The agency's research revealed many flights — thousands, in some instances — take off when they shouldn't and possibly endanger passengers' lives. Considering about 90 percent of maintenance violations only result in warning letters or reprimands, you have to wonder just how safe you are in the air.

SOLUTION: AirSafe is your resource for critical information on airline safety, to help you choose the safest carrier and plane.

8. Orange is Such a Pretty Threat Level
PROBLEM: Will the terrorists really win if we don't remove our shoes? Some say airport security is less about public safety and more about CYA. While passengers pack liquids in miniature bottles, submit to body pat-downs and try to figure out how they landed on the TSA Watch List, luggage and cargo receive the briefest -- if any -- scrutiny.

SOLUTION: The Transportation Security Administration provides tips on getting through security lines faster. While waiting in line, keep bordum at bay with Persuasive Games cell-phone app based on actual airport insecurity experiences.

9. Shrinking Seats
PROBLEM: Airplane seats are very comfortable, if you're less than 5-foot 5-inches tall and rail thin. However, passengers of normal proportions can anticipate hip-bone piercing arm rests and flying with knees up to their ears. Seats with extra leg room, such as those in the emergency row, now cost an extra $20. What the airlines lack in leg room they make up in chutzpah.

SOLUTION: The increase in seat-size problems is so prevalent SeatGuru has compiled an extensive database on the best seats for all airlines, including reviews and seat maps for each carrier.

10. Fly the Hungry Skies
PROBLEM: Airline food wasn't exactly gourmet quality when it was free, but at least they offered a break during long flights. Airlines now charge for everything from tiny bags of fake nuts to a rubber-chicken dinner.

SOLUTION: You can actually see photos of meals by carrier, along with reviews and prices, at AirlineMeals.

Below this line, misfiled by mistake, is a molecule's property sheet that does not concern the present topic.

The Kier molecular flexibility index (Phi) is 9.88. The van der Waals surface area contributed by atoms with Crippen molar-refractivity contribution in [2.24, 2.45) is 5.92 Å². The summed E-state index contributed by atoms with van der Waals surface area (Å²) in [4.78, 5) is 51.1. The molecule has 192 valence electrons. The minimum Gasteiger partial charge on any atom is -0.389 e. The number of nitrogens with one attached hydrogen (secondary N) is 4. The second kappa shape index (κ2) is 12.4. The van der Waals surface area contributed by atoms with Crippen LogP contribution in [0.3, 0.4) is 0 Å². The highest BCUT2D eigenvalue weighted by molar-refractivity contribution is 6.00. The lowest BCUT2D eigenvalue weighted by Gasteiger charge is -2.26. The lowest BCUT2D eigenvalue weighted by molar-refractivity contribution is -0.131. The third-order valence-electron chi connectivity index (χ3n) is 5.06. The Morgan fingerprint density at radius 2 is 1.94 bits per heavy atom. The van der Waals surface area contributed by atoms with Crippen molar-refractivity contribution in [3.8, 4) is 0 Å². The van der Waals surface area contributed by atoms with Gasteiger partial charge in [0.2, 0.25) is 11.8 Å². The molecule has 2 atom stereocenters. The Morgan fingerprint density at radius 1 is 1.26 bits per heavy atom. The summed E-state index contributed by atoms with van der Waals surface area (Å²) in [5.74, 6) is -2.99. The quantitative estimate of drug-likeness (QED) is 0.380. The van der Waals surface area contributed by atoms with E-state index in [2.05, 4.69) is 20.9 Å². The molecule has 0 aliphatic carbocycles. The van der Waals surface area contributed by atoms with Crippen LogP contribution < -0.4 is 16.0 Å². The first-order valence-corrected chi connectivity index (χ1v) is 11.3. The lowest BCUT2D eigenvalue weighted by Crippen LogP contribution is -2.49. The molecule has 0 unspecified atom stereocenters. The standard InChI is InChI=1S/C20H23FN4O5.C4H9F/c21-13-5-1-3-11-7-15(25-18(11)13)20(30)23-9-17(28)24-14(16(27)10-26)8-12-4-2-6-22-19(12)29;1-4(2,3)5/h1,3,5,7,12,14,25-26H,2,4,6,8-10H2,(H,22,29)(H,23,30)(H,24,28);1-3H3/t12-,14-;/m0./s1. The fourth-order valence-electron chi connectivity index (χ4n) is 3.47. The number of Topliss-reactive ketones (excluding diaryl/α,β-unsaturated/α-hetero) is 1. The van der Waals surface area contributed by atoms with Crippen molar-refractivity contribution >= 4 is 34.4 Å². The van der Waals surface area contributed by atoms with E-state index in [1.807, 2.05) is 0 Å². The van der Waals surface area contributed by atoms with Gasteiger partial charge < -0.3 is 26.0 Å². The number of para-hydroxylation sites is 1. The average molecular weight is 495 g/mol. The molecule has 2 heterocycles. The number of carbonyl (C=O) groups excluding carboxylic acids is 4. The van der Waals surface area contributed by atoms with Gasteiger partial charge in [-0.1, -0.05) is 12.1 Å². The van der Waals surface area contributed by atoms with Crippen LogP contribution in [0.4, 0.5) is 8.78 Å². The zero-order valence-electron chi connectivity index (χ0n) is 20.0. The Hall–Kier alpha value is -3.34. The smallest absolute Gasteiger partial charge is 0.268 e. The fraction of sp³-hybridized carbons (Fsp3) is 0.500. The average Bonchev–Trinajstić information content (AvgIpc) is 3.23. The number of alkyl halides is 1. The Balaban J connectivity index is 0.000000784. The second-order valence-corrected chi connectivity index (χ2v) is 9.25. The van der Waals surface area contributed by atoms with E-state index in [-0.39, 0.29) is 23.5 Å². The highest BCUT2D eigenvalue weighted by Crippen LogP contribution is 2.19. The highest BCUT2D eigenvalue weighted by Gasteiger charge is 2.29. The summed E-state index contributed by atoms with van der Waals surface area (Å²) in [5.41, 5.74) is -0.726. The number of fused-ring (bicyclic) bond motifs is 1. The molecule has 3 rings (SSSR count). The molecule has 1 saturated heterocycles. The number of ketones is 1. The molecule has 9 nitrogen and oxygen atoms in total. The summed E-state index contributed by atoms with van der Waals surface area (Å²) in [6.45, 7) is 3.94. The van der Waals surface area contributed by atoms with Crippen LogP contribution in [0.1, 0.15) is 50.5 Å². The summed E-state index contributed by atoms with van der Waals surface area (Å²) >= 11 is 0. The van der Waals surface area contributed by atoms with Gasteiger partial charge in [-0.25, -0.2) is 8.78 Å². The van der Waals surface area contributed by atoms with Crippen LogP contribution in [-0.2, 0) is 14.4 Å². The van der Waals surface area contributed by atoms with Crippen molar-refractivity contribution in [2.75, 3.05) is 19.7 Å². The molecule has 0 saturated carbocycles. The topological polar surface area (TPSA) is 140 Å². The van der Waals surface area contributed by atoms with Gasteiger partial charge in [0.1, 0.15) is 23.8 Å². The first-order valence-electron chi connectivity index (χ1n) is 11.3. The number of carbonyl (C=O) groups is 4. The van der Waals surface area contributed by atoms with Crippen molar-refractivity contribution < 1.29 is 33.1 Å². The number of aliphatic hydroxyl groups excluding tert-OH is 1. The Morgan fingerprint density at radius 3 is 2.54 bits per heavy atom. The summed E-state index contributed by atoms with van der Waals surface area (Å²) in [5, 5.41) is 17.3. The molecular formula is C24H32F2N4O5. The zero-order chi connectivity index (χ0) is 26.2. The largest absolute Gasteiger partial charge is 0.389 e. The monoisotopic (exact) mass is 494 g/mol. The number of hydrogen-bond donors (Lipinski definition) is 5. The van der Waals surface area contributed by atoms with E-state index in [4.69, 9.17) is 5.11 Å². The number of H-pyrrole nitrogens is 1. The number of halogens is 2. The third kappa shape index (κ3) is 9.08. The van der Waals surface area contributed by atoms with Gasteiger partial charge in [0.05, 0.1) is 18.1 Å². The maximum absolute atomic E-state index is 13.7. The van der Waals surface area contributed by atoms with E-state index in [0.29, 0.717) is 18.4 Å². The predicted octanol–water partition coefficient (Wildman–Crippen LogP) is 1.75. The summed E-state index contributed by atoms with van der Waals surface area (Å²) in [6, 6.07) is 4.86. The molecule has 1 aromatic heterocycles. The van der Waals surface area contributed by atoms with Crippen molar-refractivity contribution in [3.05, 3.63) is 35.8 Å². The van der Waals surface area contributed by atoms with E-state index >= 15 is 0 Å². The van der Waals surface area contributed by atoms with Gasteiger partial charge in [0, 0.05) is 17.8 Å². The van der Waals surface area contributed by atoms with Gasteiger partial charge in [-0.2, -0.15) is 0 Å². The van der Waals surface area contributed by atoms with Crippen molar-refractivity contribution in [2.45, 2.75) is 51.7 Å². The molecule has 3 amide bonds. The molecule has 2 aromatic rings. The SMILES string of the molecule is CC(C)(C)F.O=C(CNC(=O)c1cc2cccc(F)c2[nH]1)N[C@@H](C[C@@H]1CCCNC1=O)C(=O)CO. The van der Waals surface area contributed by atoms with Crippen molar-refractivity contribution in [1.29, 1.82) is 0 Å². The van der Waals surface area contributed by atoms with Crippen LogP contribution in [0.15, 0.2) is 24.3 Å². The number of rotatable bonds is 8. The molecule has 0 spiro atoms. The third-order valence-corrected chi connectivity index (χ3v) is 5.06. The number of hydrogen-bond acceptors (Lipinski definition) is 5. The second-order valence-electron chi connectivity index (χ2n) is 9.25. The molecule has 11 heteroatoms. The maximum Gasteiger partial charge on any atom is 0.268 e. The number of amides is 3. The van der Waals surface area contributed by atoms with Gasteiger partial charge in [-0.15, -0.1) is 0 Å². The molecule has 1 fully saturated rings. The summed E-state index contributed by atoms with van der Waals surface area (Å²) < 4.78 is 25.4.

11. Tarmac Time
PROBLEM: More than 100,000 passengers per year are treated to the joy of non-flying for more than three hours at a pop. Starting this spring, airlines will be penalized $27,500 per passenger if an airline doesn't provide food and water after two hours on the tarmac, or an opportunity to disembark after three hours. Known as the "Passenger Bill of Rights," the legislation was instigated by the founder of after she and her family were stuck for nine hours on a diverted plane. Can you imagine nine hours of trying to calm a crying baby?

SOLUTION: The Bureau of Transportation Statistics allows you to know before you go, with a searchable database of on-time statistics by carrier, airport and time period.

12. Lost Luggage
PROBLEM: Airlines worldwide lose about 3,000 pieces of luggage per hour. That's a lot of bags for which we've paid a  checking fee of anywhere from $15 to $35 -- each way. According to Wikipedia, that translates to "an average of one out of 150 people who have their checked baggage misdirected or left behind each year."

SOLUTION: The Independent Traveler offers excellent advice on passenger baggage rights and resources when your luggage takes a side trip.

13. Listen Up
PROBLEM: Perhaps the final indignity is paying $5 for those cruddy airline headphones you can't use anywhere else. Unless you've brought plenty of cash to cover drinks, food, blankets, pillows and headphones, you'll have to take a miss on the silken tones of Mariah Carey or watching "Snakes on a Plane."

SOLUTION: If you're a frequent traveler, you might consider buying an headphone adapter that allows you to use your own headphones on any airplane.